- (b) determining an initial estimate of sensor position and orientation;
- (c) calculating the magnetic field at the estimated sensor position and orientation;
- (d) calculating the steepest descent from the calculated magnetic field at the estimated sensor position and orientation to the measured field at the sensor;
- (e) calculating a new estimate for said sensor position and orientation from the steepest descent;
- (f) iterating steps (c)-(e) based on the newly calculated sensor position and orientation estimate of step (e) to refine the sensor position and orientation estimate.
As mentioned above, the desired range of accuracy for the single axis sensor position and orientation system is ≦0.1 cm (the accuracy of the system). However, the incremental steps of the position and orientation algorithm are stopped as soon as the change from a previous step is less than 0.001 cm which is necessary in order to get better than 1 mm accuracy for the system. Additionally, the method includes establishing, storing and using of calibration information for the field radiators. This calibration information is derived using a novel calibration system and method. The calibration information is used at steps (c) and (d) for calculating a new estimate for the sensor position and orientation in order to provide greater accuracy to the system. The method also includes an optional step of refining the initial starting point of the sensor position and orientation using a dipole approximation in step (b). The method further includes determining the position of the sensor in three different directions (X,Y,Z) and the orientation of the sensor in at least two orientations (pitch and yaw). Additionally, a display is used with this method for displaying the position and orientation of the sensor to include mapping this information to a displayed an anatomical feature of a patient which can be in the form of a pre-acquired image, real time image or model of the anatomy of interest. The present invention also includes a novel calibration method which accounts for the effects of stationary metallic objects that are located within the mapping volume when the position and orientation medical system is in use. The novel calibration method is used for any medical system capable of generating a magnetic field for tracking a position of a medical device. The method comprising the steps of: -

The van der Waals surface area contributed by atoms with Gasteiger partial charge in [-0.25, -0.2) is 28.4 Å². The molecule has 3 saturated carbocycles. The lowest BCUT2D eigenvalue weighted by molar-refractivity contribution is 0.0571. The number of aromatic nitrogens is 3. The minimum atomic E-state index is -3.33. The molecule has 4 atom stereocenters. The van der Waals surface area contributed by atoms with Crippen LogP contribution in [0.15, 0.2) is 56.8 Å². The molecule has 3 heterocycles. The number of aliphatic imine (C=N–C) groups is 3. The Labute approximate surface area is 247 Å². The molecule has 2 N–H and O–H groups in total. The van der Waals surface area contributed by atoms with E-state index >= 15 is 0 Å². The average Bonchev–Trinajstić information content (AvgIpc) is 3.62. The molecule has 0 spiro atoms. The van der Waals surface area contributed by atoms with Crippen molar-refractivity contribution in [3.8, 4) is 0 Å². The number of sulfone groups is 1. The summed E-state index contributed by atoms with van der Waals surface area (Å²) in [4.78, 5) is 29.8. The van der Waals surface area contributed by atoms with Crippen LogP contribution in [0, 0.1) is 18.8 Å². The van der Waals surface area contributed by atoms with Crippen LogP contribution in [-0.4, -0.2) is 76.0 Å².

- (a) defining a mapping volume within the generated magnetic field;
- (b) placing a metallic object within the mapping volume;
- (c) aligning a sensor at a first point within the mapping volume and measuring the magnetic field at the first point with the sensor to establish a first coordinate position (X
_{i}, Y_{i}, Z_{i}); - (d) moving the sensor to a next point (X
_{i}+dx, Y_{i}+dy, Z_{i}+dz) along one coordinate axis by an added distance component (dx, dy, dz) and measuring the magnetic field at the next point to establish a next coordinate position; - (e) interpolating the magnetic field at an intermediate point between the first position and the next coordinate position to establish an interpolated intermediate coordinate position;
- (f) determining the position difference between the interpolated intermediate coordinate position and an actual intermediate coordinate position;
- (g) comparing the position difference to an error limit;
- (h) setting (X
_{i}, Y_{i}, Z_{i}) of the next point as (X_{i}=X_{i}+dx, Y_{i}=Y_{i}+dy, Z_{i}=Z_{i}+dz) if the position difference is within the error limit and repeating steps (d)-(g) along another coordinate axis; and - (i) setting the added distance component (dx, dy, dz) by decreasing the value of the added distance component if the position difference is not within the error limit and repeating steps (d)-(g) along the same coordinate axis.